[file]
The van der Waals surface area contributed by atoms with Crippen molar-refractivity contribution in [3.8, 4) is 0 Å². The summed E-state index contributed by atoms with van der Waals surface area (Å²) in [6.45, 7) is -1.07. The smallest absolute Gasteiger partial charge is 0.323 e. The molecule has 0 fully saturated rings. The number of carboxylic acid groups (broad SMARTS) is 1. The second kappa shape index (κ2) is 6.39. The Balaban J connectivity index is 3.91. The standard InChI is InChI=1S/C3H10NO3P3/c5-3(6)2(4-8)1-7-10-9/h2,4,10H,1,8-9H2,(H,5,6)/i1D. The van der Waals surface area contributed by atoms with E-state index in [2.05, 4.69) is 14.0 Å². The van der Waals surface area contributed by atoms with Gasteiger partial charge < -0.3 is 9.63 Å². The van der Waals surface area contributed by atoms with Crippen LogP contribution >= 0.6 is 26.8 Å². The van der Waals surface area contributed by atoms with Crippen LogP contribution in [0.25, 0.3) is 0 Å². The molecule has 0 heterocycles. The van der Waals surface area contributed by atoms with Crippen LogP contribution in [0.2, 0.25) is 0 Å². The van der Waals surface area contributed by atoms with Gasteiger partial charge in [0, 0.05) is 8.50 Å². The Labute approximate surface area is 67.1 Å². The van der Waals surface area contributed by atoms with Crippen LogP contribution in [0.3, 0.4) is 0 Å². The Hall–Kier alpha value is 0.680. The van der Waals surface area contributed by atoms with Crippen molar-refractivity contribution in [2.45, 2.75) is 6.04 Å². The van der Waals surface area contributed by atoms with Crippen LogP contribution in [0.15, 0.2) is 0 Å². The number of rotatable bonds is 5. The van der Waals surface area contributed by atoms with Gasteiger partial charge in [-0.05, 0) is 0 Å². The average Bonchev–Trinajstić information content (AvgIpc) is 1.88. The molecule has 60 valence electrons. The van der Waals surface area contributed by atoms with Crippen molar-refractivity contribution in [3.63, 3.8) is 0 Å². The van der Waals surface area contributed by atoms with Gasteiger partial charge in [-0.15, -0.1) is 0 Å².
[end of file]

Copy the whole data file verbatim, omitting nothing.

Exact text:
The van der Waals surface area contributed by atoms with Crippen molar-refractivity contribution in [3.8, 4) is 0 Å². The summed E-state index contributed by atoms with van der Waals surface area (Å²) in [6.45, 7) is -1.07. The smallest absolute Gasteiger partial charge is 0.323 e. The molecule has 0 fully saturated rings. The number of carboxylic acid groups (broad SMARTS) is 1. The second kappa shape index (κ2) is 6.39. The Balaban J connectivity index is 3.91. The standard InChI is InChI=1S/C3H10NO3P3/c5-3(6)2(4-8)1-7-10-9/h2,4,10H,1,8-9H2,(H,5,6)/i1D. The van der Waals surface area contributed by atoms with E-state index in [2.05, 4.69) is 14.0 Å². The van der Waals surface area contributed by atoms with Gasteiger partial charge < -0.3 is 9.63 Å². The van der Waals surface area contributed by atoms with Crippen LogP contribution >= 0.6 is 26.8 Å². The van der Waals surface area contributed by atoms with Crippen LogP contribution in [0.25, 0.3) is 0 Å². The molecule has 0 heterocycles. The van der Waals surface area contributed by atoms with Crippen LogP contribution in [0.2, 0.25) is 0 Å². The van der Waals surface area contributed by atoms with Gasteiger partial charge in [0, 0.05) is 8.50 Å². The Labute approximate surface area is 67.1 Å². The van der Waals surface area contributed by atoms with Crippen LogP contribution in [0.3, 0.4) is 0 Å². The Hall–Kier alpha value is 0.680. The van der Waals surface area contributed by atoms with Crippen molar-refractivity contribution in [2.45, 2.75) is 6.04 Å². The van der Waals surface area contributed by atoms with Crippen LogP contribution in [0.15, 0.2) is 0 Å². The number of rotatable bonds is 5. The van der Waals surface area contributed by atoms with Gasteiger partial charge in [-0.05, 0) is 0 Å². The average Bonchev–Trinajstić information content (AvgIpc) is 1.88. The molecule has 60 valence electrons. The van der Waals surface area contributed by atoms with Crippen molar-refractivity contribution in [3.63, 3.8) is 0 Å². The van der Waals surface area contributed by atoms with Gasteiger partial charge in [-0.15, -0.1) is 0 Å².